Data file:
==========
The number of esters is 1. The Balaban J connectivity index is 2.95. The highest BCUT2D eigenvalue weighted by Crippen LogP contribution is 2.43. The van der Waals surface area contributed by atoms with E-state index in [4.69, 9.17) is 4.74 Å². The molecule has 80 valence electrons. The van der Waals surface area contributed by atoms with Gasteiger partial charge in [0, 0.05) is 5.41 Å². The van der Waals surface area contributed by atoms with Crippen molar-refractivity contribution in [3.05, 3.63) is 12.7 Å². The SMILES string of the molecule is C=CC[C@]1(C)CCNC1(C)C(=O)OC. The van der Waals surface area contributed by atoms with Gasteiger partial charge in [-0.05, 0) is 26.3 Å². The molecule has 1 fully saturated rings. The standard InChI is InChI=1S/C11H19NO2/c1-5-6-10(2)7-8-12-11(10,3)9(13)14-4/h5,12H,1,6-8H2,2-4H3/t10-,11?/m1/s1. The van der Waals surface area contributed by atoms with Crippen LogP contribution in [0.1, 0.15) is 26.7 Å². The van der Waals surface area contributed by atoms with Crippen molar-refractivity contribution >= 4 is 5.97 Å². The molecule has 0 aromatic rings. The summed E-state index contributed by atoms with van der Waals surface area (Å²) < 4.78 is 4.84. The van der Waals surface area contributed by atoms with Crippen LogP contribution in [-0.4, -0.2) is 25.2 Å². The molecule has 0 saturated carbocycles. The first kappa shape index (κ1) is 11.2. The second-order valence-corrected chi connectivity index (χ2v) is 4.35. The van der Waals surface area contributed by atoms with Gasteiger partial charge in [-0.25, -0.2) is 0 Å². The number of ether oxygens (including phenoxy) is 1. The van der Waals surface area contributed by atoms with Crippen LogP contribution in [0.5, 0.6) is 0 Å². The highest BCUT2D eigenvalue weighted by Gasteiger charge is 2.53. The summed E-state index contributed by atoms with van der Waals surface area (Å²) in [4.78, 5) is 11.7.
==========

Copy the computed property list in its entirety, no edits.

The number of esters is 1. The Balaban J connectivity index is 2.95. The highest BCUT2D eigenvalue weighted by Crippen LogP contribution is 2.43. The van der Waals surface area contributed by atoms with E-state index in [4.69, 9.17) is 4.74 Å². The molecule has 80 valence electrons. The van der Waals surface area contributed by atoms with Gasteiger partial charge in [0, 0.05) is 5.41 Å². The van der Waals surface area contributed by atoms with Crippen molar-refractivity contribution in [3.05, 3.63) is 12.7 Å². The SMILES string of the molecule is C=CC[C@]1(C)CCNC1(C)C(=O)OC. The van der Waals surface area contributed by atoms with Gasteiger partial charge in [-0.05, 0) is 26.3 Å². The molecule has 1 fully saturated rings. The standard InChI is InChI=1S/C11H19NO2/c1-5-6-10(2)7-8-12-11(10,3)9(13)14-4/h5,12H,1,6-8H2,2-4H3/t10-,11?/m1/s1. The van der Waals surface area contributed by atoms with Crippen LogP contribution in [0.1, 0.15) is 26.7 Å². The van der Waals surface area contributed by atoms with Crippen molar-refractivity contribution >= 4 is 5.97 Å². The molecule has 0 aromatic rings. The summed E-state index contributed by atoms with van der Waals surface area (Å²) < 4.78 is 4.84. The van der Waals surface area contributed by atoms with Crippen LogP contribution in [-0.4, -0.2) is 25.2 Å². The molecule has 0 saturated carbocycles. The first kappa shape index (κ1) is 11.2. The second-order valence-corrected chi connectivity index (χ2v) is 4.35. The van der Waals surface area contributed by atoms with Gasteiger partial charge in [-0.25, -0.2) is 0 Å². The number of ether oxygens (including phenoxy) is 1. The van der Waals surface area contributed by atoms with Crippen LogP contribution in [0.5, 0.6) is 0 Å². The highest BCUT2D eigenvalue weighted by Gasteiger charge is 2.53. The summed E-state index contributed by atoms with van der Waals surface area (Å²) in [4.78, 5) is 11.7.